Is Amazon Fresh Supermarket a Snoop Too Far?
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Shopping giants, Amazon has launched its first till-less grocery supermarket in the UK, the first of it's kind outside of the US. However, privacy campaigners have raised concerns about the tech behind Amazon's promise of a more 'frictionless' experience. How do you feel about having your every move closely monitored while doing your shop?
Cameras and sensors follow your every move
Depending on which side of the fence you are sitting on, the thought of having your every move watched and tracked while doing your shop is either a flagrant invasion of your privacy or a godsend from the techies.
How do you feel about Amazon's new till-less supermarket? Will you happily shop there or give the place a wide berth?
If Jeff Bezos was on the Christmas card list of other top supermarket CEO's, he may now be struck off, but this isn't about big-shot businessmen, it's about consumers. So what do you think about the direction we seem to be heading in?
The use of high-tech cameras and sensors in Amazon Fresh supermarkets is cause for concern among privacy campaigners because Amazon hasn't made clear how they will be using the data collected.
Amazon Fresh Till-less stores opening has been hailed as a 'watershed moment' by retail experts
Customers who enter an Amazon Fresh store, simply need to scan a smartphone app when entering and when they are done shopping, they will be automatically billed.
Ten years ago, doing away with cashiers would have raised all sorts of eyebrows, but they are well on the way to being replaced by self-checkout machines.
Now it seems, self-checkout robots may also become redundant now that Amazon has worked out how to bill us automatically for everything we pick up and pop in our basket, no need to scan a thing except your app on entry.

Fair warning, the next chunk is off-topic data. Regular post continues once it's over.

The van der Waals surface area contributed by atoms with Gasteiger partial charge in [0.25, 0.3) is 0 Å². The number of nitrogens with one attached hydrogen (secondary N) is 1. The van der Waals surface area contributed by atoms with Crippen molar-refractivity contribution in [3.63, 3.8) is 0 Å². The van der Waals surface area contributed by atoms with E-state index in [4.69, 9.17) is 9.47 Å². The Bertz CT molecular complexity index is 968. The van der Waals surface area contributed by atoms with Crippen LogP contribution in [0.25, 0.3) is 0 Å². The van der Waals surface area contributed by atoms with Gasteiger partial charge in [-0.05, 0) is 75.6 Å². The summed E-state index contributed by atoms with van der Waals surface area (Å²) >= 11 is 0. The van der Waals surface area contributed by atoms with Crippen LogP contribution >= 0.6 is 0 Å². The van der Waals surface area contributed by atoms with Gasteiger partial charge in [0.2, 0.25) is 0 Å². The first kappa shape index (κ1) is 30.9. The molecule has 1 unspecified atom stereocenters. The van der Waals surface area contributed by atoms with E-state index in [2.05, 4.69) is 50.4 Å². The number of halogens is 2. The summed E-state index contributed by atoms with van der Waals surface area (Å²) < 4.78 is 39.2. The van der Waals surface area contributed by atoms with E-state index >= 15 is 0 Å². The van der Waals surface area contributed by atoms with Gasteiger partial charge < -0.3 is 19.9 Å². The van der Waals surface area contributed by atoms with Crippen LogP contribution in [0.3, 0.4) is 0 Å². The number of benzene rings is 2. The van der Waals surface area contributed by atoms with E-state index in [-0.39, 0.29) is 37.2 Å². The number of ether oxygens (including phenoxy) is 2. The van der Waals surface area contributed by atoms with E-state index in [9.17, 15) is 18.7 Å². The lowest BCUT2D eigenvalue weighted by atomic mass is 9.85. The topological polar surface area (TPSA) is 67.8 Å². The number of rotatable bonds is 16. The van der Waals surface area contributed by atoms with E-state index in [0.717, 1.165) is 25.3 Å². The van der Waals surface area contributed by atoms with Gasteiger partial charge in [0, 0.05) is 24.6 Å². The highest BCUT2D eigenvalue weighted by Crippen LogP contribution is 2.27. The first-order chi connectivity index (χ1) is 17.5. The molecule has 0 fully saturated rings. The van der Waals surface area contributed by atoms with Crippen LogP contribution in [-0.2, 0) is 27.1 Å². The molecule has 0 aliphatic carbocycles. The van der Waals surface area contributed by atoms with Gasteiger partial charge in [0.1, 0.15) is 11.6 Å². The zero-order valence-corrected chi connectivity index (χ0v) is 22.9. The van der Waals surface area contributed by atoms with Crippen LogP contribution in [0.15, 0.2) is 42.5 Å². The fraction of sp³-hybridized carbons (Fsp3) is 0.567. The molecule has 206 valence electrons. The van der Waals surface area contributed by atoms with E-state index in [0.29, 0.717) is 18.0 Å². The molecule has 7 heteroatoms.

Ealing is the location for the first Amazon Fresh Supermarket in the UK
The timing of this opening couldn't be more perfect for the retail giant. Amidst the world-wide pandemic when we are all being told to keep our distance from others, till-less supermarkets sound like a great idea.
Moving towards robots to do the heavy lifting for humans is no new thing. All the major supermarkets such as Sainsbury's, Waitrose, Tesco, Asda, Morrisons and others have invested millions into self-checkout machines and seamless shopping experiences through the use of technology.
The big difference is, the best of our traditional supermarkets have to offer is enabling the consumer to scan each and every item we would like to purchase and then pay at a self-checkout till.
With Amazon Fresh, all you do is scan yourself into the store and anything you pick up and leave the shop with, is billed to your Amazon account.
How do I get my Scan code to shop at Amazon Fresh?
It's very easy to get a scan code to enter an Amazon Fresh supermarket. Simply load up your Amazon app on your smartphone and then click on the basket icon and then hit the 'Fresh Code' link at the top of the page. Then just scan on entry and shop as you wish.
Amazon Fresh Privacy Concerns
So how does Amazon Fresh manage to work out exactly what you have bought, if you haven't had to scan any items? They employ the use of hundreds of cameras and depth-sensors, combined with super-high-tech software which uses artificial intelligence techniques.
The personal data footprint that Amazon will gain is huge. If you thought Nectar cards are an invasion of your personal privacy, they don't come close to the information that Amazon will have on their shoppers.
Amazon says that facial recognition is not being used by their high-tech cameras, so no worries there.
Are till-less Supermarkets here to stay?
There is little doubt that Amazon will make a huge impact on the future of supermarkets, both here in the UK and all over the world. What isn't clear is how fast things will progress and will it actually be Amazon leading the charge or will it be the major, established supermarkets adopting the same technology to deliver the so called 'Seamless Shopping Experience'.
Certainly, the idea of having bricks and mortar businesses is very appealing to Amazon, having already conquered the virtual retail world.
On the flip-side, it's not so easy to open up new supermarkets in the real world as it is to expand their online services. There is a finite amount of land and locations for supermarkets on our high street and they are already accounted for.
The future will be interesting and it seems we the consumer may not really have a say in the direction of travel, because let's face it - we need to eat so we will have to shop, however it comes.